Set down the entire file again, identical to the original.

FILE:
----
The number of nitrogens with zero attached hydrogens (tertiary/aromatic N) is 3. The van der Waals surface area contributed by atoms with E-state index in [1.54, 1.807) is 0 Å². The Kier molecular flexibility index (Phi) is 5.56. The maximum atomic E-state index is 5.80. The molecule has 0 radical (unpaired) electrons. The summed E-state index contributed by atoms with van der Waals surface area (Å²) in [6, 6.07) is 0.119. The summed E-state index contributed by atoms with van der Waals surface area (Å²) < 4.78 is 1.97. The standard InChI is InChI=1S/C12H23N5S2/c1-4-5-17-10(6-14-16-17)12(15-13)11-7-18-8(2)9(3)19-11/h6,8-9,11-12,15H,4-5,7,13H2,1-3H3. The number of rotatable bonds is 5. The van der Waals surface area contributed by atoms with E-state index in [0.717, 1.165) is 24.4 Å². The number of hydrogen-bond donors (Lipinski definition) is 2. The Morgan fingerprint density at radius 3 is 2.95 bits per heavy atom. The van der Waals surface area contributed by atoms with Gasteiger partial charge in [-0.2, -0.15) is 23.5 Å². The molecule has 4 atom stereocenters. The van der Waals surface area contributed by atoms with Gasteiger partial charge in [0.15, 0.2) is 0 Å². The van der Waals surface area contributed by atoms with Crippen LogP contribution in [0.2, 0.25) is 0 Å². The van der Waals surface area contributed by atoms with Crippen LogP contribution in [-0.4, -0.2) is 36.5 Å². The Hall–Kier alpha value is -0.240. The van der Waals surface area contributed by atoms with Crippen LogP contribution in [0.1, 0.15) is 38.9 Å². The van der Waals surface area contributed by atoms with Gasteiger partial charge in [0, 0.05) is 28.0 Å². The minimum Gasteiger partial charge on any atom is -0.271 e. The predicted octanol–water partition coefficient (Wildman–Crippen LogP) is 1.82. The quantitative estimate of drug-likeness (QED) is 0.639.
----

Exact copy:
The number of nitrogens with zero attached hydrogens (tertiary/aromatic N) is 3. The van der Waals surface area contributed by atoms with E-state index in [1.54, 1.807) is 0 Å². The Kier molecular flexibility index (Phi) is 5.56. The maximum atomic E-state index is 5.80. The molecule has 0 radical (unpaired) electrons. The summed E-state index contributed by atoms with van der Waals surface area (Å²) in [6, 6.07) is 0.119. The summed E-state index contributed by atoms with van der Waals surface area (Å²) < 4.78 is 1.97. The standard InChI is InChI=1S/C12H23N5S2/c1-4-5-17-10(6-14-16-17)12(15-13)11-7-18-8(2)9(3)19-11/h6,8-9,11-12,15H,4-5,7,13H2,1-3H3. The number of rotatable bonds is 5. The van der Waals surface area contributed by atoms with E-state index in [0.717, 1.165) is 24.4 Å². The number of hydrogen-bond donors (Lipinski definition) is 2. The Morgan fingerprint density at radius 3 is 2.95 bits per heavy atom. The van der Waals surface area contributed by atoms with Gasteiger partial charge in [-0.2, -0.15) is 23.5 Å². The molecule has 4 atom stereocenters. The van der Waals surface area contributed by atoms with Gasteiger partial charge in [0.15, 0.2) is 0 Å². The van der Waals surface area contributed by atoms with Crippen LogP contribution in [0.2, 0.25) is 0 Å². The van der Waals surface area contributed by atoms with Crippen LogP contribution in [-0.4, -0.2) is 36.5 Å². The Hall–Kier alpha value is -0.240. The van der Waals surface area contributed by atoms with Crippen LogP contribution in [0.1, 0.15) is 38.9 Å². The van der Waals surface area contributed by atoms with Gasteiger partial charge in [0, 0.05) is 28.0 Å². The minimum Gasteiger partial charge on any atom is -0.271 e. The predicted octanol–water partition coefficient (Wildman–Crippen LogP) is 1.82. The quantitative estimate of drug-likeness (QED) is 0.639.